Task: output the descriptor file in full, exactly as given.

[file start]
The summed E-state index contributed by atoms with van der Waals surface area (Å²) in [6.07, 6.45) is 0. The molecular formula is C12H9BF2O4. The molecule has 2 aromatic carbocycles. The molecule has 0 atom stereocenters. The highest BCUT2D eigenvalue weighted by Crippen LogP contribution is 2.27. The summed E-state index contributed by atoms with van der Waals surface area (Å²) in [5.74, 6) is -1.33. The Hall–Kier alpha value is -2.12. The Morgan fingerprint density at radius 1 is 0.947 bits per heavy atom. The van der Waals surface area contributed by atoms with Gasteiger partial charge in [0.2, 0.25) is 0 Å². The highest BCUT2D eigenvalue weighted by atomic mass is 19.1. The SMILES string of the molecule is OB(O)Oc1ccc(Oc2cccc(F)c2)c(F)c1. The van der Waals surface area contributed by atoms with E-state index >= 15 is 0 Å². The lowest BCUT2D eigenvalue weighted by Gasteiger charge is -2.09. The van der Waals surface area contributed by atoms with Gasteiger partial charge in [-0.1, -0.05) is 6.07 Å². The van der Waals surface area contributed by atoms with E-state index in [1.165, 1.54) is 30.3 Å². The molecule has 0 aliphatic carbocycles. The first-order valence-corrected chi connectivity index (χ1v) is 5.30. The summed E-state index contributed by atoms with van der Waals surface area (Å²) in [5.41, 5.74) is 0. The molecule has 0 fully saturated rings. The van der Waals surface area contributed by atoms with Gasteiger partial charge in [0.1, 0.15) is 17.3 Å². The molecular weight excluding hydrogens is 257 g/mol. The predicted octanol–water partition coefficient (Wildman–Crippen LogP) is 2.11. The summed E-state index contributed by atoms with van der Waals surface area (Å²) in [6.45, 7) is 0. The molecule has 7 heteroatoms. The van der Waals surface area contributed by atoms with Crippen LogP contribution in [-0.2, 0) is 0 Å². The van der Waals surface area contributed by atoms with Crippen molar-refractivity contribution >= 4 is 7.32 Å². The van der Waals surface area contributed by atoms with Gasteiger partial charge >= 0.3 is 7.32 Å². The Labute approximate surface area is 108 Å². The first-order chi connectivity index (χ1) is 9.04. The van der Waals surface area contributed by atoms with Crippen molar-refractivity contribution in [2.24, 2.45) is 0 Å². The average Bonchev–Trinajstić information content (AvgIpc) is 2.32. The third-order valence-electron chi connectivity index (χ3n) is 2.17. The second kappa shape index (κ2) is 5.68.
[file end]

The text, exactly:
The summed E-state index contributed by atoms with van der Waals surface area (Å²) in [6.07, 6.45) is 0. The molecular formula is C12H9BF2O4. The molecule has 2 aromatic carbocycles. The molecule has 0 atom stereocenters. The highest BCUT2D eigenvalue weighted by Crippen LogP contribution is 2.27. The summed E-state index contributed by atoms with van der Waals surface area (Å²) in [5.74, 6) is -1.33. The Hall–Kier alpha value is -2.12. The Morgan fingerprint density at radius 1 is 0.947 bits per heavy atom. The van der Waals surface area contributed by atoms with Gasteiger partial charge in [0.2, 0.25) is 0 Å². The highest BCUT2D eigenvalue weighted by atomic mass is 19.1. The SMILES string of the molecule is OB(O)Oc1ccc(Oc2cccc(F)c2)c(F)c1. The van der Waals surface area contributed by atoms with E-state index >= 15 is 0 Å². The lowest BCUT2D eigenvalue weighted by Gasteiger charge is -2.09. The van der Waals surface area contributed by atoms with Gasteiger partial charge in [-0.1, -0.05) is 6.07 Å². The van der Waals surface area contributed by atoms with E-state index in [1.165, 1.54) is 30.3 Å². The molecule has 0 aliphatic carbocycles. The first-order valence-corrected chi connectivity index (χ1v) is 5.30. The summed E-state index contributed by atoms with van der Waals surface area (Å²) in [5.41, 5.74) is 0. The molecule has 0 fully saturated rings. The van der Waals surface area contributed by atoms with Gasteiger partial charge in [0.1, 0.15) is 17.3 Å². The molecular weight excluding hydrogens is 257 g/mol. The predicted octanol–water partition coefficient (Wildman–Crippen LogP) is 2.11. The summed E-state index contributed by atoms with van der Waals surface area (Å²) in [6.45, 7) is 0. The molecule has 7 heteroatoms. The van der Waals surface area contributed by atoms with Crippen LogP contribution in [-0.2, 0) is 0 Å². The van der Waals surface area contributed by atoms with Crippen molar-refractivity contribution >= 4 is 7.32 Å². The van der Waals surface area contributed by atoms with Gasteiger partial charge >= 0.3 is 7.32 Å². The Labute approximate surface area is 108 Å². The first-order chi connectivity index (χ1) is 9.04. The van der Waals surface area contributed by atoms with Crippen molar-refractivity contribution in [2.24, 2.45) is 0 Å². The average Bonchev–Trinajstić information content (AvgIpc) is 2.32. The third-order valence-electron chi connectivity index (χ3n) is 2.17. The second kappa shape index (κ2) is 5.68.